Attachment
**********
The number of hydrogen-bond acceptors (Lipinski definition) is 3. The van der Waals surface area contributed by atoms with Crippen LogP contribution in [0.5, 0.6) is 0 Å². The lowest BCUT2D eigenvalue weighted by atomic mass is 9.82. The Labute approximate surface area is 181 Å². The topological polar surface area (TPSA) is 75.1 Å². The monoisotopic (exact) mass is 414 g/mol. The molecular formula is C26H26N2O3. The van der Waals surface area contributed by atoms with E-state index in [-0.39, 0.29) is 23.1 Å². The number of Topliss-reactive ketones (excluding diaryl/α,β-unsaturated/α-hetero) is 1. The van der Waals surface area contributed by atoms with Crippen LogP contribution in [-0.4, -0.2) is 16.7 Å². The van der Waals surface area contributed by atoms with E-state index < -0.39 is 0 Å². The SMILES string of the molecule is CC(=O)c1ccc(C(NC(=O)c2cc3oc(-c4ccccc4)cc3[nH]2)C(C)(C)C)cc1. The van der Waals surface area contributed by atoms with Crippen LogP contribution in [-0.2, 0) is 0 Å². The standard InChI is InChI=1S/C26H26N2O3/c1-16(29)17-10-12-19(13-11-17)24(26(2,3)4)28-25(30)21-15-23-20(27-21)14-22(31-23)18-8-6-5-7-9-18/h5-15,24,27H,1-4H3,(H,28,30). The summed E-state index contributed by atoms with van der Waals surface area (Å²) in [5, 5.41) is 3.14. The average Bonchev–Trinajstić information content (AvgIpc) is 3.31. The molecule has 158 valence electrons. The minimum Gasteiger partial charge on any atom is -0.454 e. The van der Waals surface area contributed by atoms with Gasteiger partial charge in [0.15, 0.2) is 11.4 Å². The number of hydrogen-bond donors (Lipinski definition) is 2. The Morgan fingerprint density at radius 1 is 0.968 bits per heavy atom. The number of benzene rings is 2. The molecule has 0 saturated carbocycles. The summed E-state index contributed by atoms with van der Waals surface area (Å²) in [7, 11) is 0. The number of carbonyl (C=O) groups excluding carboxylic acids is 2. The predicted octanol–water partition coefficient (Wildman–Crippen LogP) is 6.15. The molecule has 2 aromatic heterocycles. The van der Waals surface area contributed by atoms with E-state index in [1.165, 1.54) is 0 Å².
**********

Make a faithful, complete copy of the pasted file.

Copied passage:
The number of hydrogen-bond acceptors (Lipinski definition) is 3. The van der Waals surface area contributed by atoms with Crippen LogP contribution in [0.5, 0.6) is 0 Å². The lowest BCUT2D eigenvalue weighted by atomic mass is 9.82. The Labute approximate surface area is 181 Å². The topological polar surface area (TPSA) is 75.1 Å². The monoisotopic (exact) mass is 414 g/mol. The molecular formula is C26H26N2O3. The van der Waals surface area contributed by atoms with E-state index in [-0.39, 0.29) is 23.1 Å². The number of Topliss-reactive ketones (excluding diaryl/α,β-unsaturated/α-hetero) is 1. The van der Waals surface area contributed by atoms with Crippen LogP contribution in [-0.4, -0.2) is 16.7 Å². The van der Waals surface area contributed by atoms with E-state index < -0.39 is 0 Å². The SMILES string of the molecule is CC(=O)c1ccc(C(NC(=O)c2cc3oc(-c4ccccc4)cc3[nH]2)C(C)(C)C)cc1. The van der Waals surface area contributed by atoms with Crippen LogP contribution in [-0.2, 0) is 0 Å². The standard InChI is InChI=1S/C26H26N2O3/c1-16(29)17-10-12-19(13-11-17)24(26(2,3)4)28-25(30)21-15-23-20(27-21)14-22(31-23)18-8-6-5-7-9-18/h5-15,24,27H,1-4H3,(H,28,30). The summed E-state index contributed by atoms with van der Waals surface area (Å²) in [5, 5.41) is 3.14. The average Bonchev–Trinajstić information content (AvgIpc) is 3.31. The molecule has 158 valence electrons. The minimum Gasteiger partial charge on any atom is -0.454 e. The van der Waals surface area contributed by atoms with Gasteiger partial charge in [0.15, 0.2) is 11.4 Å². The number of hydrogen-bond donors (Lipinski definition) is 2. The Morgan fingerprint density at radius 1 is 0.968 bits per heavy atom. The number of benzene rings is 2. The molecule has 0 saturated carbocycles. The summed E-state index contributed by atoms with van der Waals surface area (Å²) in [7, 11) is 0. The number of carbonyl (C=O) groups excluding carboxylic acids is 2. The predicted octanol–water partition coefficient (Wildman–Crippen LogP) is 6.15. The molecule has 2 aromatic heterocycles. The van der Waals surface area contributed by atoms with E-state index in [1.165, 1.54) is 0 Å².